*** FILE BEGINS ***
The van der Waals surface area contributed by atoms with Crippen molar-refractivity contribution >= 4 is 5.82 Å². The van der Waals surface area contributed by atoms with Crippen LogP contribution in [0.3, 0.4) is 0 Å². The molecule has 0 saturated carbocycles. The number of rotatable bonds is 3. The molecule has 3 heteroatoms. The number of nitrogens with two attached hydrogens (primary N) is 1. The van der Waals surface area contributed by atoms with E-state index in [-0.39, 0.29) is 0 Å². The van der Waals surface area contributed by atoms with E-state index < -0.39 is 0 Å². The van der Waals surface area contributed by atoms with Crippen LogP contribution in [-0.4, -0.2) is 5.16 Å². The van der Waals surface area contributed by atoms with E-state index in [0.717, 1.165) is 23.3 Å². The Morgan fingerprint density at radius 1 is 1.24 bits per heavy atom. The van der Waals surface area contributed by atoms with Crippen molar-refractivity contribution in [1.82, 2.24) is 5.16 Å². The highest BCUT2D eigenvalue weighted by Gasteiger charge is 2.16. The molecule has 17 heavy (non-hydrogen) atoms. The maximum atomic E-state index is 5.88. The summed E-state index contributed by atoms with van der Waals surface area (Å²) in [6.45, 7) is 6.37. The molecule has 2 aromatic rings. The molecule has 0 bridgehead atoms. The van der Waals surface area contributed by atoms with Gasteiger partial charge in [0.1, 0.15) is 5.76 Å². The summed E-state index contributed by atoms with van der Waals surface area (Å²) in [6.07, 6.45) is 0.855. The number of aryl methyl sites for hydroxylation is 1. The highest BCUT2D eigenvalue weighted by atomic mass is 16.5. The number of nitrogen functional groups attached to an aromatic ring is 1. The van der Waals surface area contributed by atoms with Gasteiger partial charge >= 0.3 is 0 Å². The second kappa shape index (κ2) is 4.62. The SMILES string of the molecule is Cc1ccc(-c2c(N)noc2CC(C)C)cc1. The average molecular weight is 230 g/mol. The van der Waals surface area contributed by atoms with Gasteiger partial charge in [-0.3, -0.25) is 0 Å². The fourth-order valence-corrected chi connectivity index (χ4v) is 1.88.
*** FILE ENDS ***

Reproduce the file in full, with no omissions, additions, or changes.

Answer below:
The van der Waals surface area contributed by atoms with Crippen molar-refractivity contribution >= 4 is 5.82 Å². The van der Waals surface area contributed by atoms with Crippen LogP contribution in [0.3, 0.4) is 0 Å². The molecule has 0 saturated carbocycles. The number of rotatable bonds is 3. The molecule has 3 heteroatoms. The number of nitrogens with two attached hydrogens (primary N) is 1. The van der Waals surface area contributed by atoms with E-state index in [-0.39, 0.29) is 0 Å². The van der Waals surface area contributed by atoms with E-state index < -0.39 is 0 Å². The van der Waals surface area contributed by atoms with Crippen LogP contribution in [-0.4, -0.2) is 5.16 Å². The van der Waals surface area contributed by atoms with E-state index in [0.717, 1.165) is 23.3 Å². The Morgan fingerprint density at radius 1 is 1.24 bits per heavy atom. The van der Waals surface area contributed by atoms with Crippen molar-refractivity contribution in [1.82, 2.24) is 5.16 Å². The highest BCUT2D eigenvalue weighted by Gasteiger charge is 2.16. The molecule has 17 heavy (non-hydrogen) atoms. The maximum atomic E-state index is 5.88. The summed E-state index contributed by atoms with van der Waals surface area (Å²) in [6.45, 7) is 6.37. The molecule has 2 aromatic rings. The molecule has 0 bridgehead atoms. The van der Waals surface area contributed by atoms with Gasteiger partial charge in [0.1, 0.15) is 5.76 Å². The summed E-state index contributed by atoms with van der Waals surface area (Å²) in [6.07, 6.45) is 0.855. The number of aryl methyl sites for hydroxylation is 1. The highest BCUT2D eigenvalue weighted by atomic mass is 16.5. The number of nitrogen functional groups attached to an aromatic ring is 1. The van der Waals surface area contributed by atoms with Gasteiger partial charge >= 0.3 is 0 Å². The second kappa shape index (κ2) is 4.62. The SMILES string of the molecule is Cc1ccc(-c2c(N)noc2CC(C)C)cc1. The average molecular weight is 230 g/mol. The van der Waals surface area contributed by atoms with Gasteiger partial charge in [-0.3, -0.25) is 0 Å². The fourth-order valence-corrected chi connectivity index (χ4v) is 1.88.